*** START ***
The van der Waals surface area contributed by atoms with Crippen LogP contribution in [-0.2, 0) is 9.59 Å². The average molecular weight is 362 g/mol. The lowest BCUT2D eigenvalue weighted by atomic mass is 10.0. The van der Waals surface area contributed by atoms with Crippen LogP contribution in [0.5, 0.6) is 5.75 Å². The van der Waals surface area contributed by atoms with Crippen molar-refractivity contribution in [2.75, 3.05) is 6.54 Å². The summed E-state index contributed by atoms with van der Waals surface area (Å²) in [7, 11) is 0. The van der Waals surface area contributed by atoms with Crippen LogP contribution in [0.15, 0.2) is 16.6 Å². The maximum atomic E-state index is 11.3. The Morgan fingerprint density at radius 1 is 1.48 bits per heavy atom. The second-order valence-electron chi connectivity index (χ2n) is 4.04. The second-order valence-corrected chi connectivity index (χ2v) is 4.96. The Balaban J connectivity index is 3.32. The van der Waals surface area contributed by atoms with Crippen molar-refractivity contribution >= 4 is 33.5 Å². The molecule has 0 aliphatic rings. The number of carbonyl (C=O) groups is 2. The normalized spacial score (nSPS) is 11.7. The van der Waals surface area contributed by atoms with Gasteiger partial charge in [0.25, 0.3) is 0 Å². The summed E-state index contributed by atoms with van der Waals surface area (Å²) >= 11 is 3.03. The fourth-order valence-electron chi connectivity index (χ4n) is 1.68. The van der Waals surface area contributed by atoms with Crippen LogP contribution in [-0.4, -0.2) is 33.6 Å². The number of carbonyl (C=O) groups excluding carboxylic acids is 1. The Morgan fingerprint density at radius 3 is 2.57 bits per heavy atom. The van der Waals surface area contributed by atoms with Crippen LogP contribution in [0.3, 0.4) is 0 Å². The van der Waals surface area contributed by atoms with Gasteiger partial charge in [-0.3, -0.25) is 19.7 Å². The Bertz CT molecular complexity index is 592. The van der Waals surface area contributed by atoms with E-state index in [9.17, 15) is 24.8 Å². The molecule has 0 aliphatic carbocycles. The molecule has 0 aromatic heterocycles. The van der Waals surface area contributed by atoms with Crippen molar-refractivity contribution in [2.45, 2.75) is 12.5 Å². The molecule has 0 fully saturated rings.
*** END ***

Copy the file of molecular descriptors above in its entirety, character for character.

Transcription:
The van der Waals surface area contributed by atoms with Crippen LogP contribution in [-0.2, 0) is 9.59 Å². The average molecular weight is 362 g/mol. The lowest BCUT2D eigenvalue weighted by atomic mass is 10.0. The van der Waals surface area contributed by atoms with Crippen LogP contribution in [0.5, 0.6) is 5.75 Å². The van der Waals surface area contributed by atoms with Crippen molar-refractivity contribution in [2.75, 3.05) is 6.54 Å². The summed E-state index contributed by atoms with van der Waals surface area (Å²) in [7, 11) is 0. The van der Waals surface area contributed by atoms with Crippen LogP contribution in [0.15, 0.2) is 16.6 Å². The maximum atomic E-state index is 11.3. The Morgan fingerprint density at radius 1 is 1.48 bits per heavy atom. The second-order valence-electron chi connectivity index (χ2n) is 4.04. The second-order valence-corrected chi connectivity index (χ2v) is 4.96. The Balaban J connectivity index is 3.32. The van der Waals surface area contributed by atoms with Crippen molar-refractivity contribution >= 4 is 33.5 Å². The molecule has 0 aliphatic rings. The number of carbonyl (C=O) groups is 2. The normalized spacial score (nSPS) is 11.7. The van der Waals surface area contributed by atoms with Gasteiger partial charge in [0.25, 0.3) is 0 Å². The summed E-state index contributed by atoms with van der Waals surface area (Å²) >= 11 is 3.03. The fourth-order valence-electron chi connectivity index (χ4n) is 1.68. The van der Waals surface area contributed by atoms with Crippen LogP contribution in [-0.4, -0.2) is 33.6 Å². The number of carbonyl (C=O) groups excluding carboxylic acids is 1. The Morgan fingerprint density at radius 3 is 2.57 bits per heavy atom. The van der Waals surface area contributed by atoms with Crippen LogP contribution in [0.3, 0.4) is 0 Å². The van der Waals surface area contributed by atoms with Gasteiger partial charge in [-0.3, -0.25) is 19.7 Å². The Bertz CT molecular complexity index is 592. The van der Waals surface area contributed by atoms with E-state index in [9.17, 15) is 24.8 Å². The molecule has 0 aliphatic carbocycles. The molecule has 0 aromatic heterocycles. The van der Waals surface area contributed by atoms with Crippen molar-refractivity contribution in [2.45, 2.75) is 12.5 Å². The molecule has 0 fully saturated rings.